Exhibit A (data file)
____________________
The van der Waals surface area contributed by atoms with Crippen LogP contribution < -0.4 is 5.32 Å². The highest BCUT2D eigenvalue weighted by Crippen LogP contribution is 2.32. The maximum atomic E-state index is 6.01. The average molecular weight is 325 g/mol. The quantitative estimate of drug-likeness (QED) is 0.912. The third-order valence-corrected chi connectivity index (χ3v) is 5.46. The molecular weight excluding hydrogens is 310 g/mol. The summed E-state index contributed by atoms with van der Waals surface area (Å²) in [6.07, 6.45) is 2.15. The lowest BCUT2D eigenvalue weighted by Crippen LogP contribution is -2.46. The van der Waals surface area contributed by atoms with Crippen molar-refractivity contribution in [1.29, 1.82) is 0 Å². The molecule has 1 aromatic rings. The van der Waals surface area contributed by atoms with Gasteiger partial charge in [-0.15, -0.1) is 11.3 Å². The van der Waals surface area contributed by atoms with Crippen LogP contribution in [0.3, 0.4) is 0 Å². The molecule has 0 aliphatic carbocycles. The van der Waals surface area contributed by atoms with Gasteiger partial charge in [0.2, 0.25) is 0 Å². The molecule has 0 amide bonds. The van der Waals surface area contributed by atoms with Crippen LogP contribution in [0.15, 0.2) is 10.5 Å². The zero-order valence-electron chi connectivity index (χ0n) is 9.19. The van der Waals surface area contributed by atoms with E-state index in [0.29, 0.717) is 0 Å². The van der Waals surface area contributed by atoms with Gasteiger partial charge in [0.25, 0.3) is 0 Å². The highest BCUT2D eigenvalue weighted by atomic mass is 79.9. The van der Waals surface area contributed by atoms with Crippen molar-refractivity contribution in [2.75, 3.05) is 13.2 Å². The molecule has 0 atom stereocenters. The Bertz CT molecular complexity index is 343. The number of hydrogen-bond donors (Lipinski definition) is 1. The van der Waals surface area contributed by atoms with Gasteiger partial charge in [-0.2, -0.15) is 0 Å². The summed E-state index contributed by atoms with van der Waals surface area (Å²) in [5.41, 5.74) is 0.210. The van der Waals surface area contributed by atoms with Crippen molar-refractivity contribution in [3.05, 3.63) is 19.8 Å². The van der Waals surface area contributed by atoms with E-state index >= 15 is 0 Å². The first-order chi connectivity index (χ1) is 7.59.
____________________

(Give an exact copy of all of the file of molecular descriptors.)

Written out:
The van der Waals surface area contributed by atoms with Crippen LogP contribution < -0.4 is 5.32 Å². The highest BCUT2D eigenvalue weighted by Crippen LogP contribution is 2.32. The maximum atomic E-state index is 6.01. The average molecular weight is 325 g/mol. The quantitative estimate of drug-likeness (QED) is 0.912. The third-order valence-corrected chi connectivity index (χ3v) is 5.46. The molecular weight excluding hydrogens is 310 g/mol. The summed E-state index contributed by atoms with van der Waals surface area (Å²) in [6.07, 6.45) is 2.15. The lowest BCUT2D eigenvalue weighted by Crippen LogP contribution is -2.46. The van der Waals surface area contributed by atoms with Crippen molar-refractivity contribution in [1.29, 1.82) is 0 Å². The molecule has 1 aromatic rings. The van der Waals surface area contributed by atoms with Gasteiger partial charge in [-0.15, -0.1) is 11.3 Å². The van der Waals surface area contributed by atoms with Crippen LogP contribution in [0.3, 0.4) is 0 Å². The molecule has 0 aliphatic carbocycles. The van der Waals surface area contributed by atoms with Gasteiger partial charge in [0.2, 0.25) is 0 Å². The molecule has 0 amide bonds. The van der Waals surface area contributed by atoms with Crippen LogP contribution in [0.15, 0.2) is 10.5 Å². The zero-order valence-electron chi connectivity index (χ0n) is 9.19. The van der Waals surface area contributed by atoms with E-state index in [0.29, 0.717) is 0 Å². The van der Waals surface area contributed by atoms with Gasteiger partial charge in [0.25, 0.3) is 0 Å². The highest BCUT2D eigenvalue weighted by atomic mass is 79.9. The van der Waals surface area contributed by atoms with Crippen molar-refractivity contribution in [2.75, 3.05) is 13.2 Å². The molecule has 0 atom stereocenters. The Bertz CT molecular complexity index is 343. The number of hydrogen-bond donors (Lipinski definition) is 1. The van der Waals surface area contributed by atoms with Gasteiger partial charge in [-0.2, -0.15) is 0 Å². The summed E-state index contributed by atoms with van der Waals surface area (Å²) in [5.41, 5.74) is 0.210. The van der Waals surface area contributed by atoms with Crippen molar-refractivity contribution in [3.05, 3.63) is 19.8 Å². The van der Waals surface area contributed by atoms with E-state index >= 15 is 0 Å². The first-order chi connectivity index (χ1) is 7.59.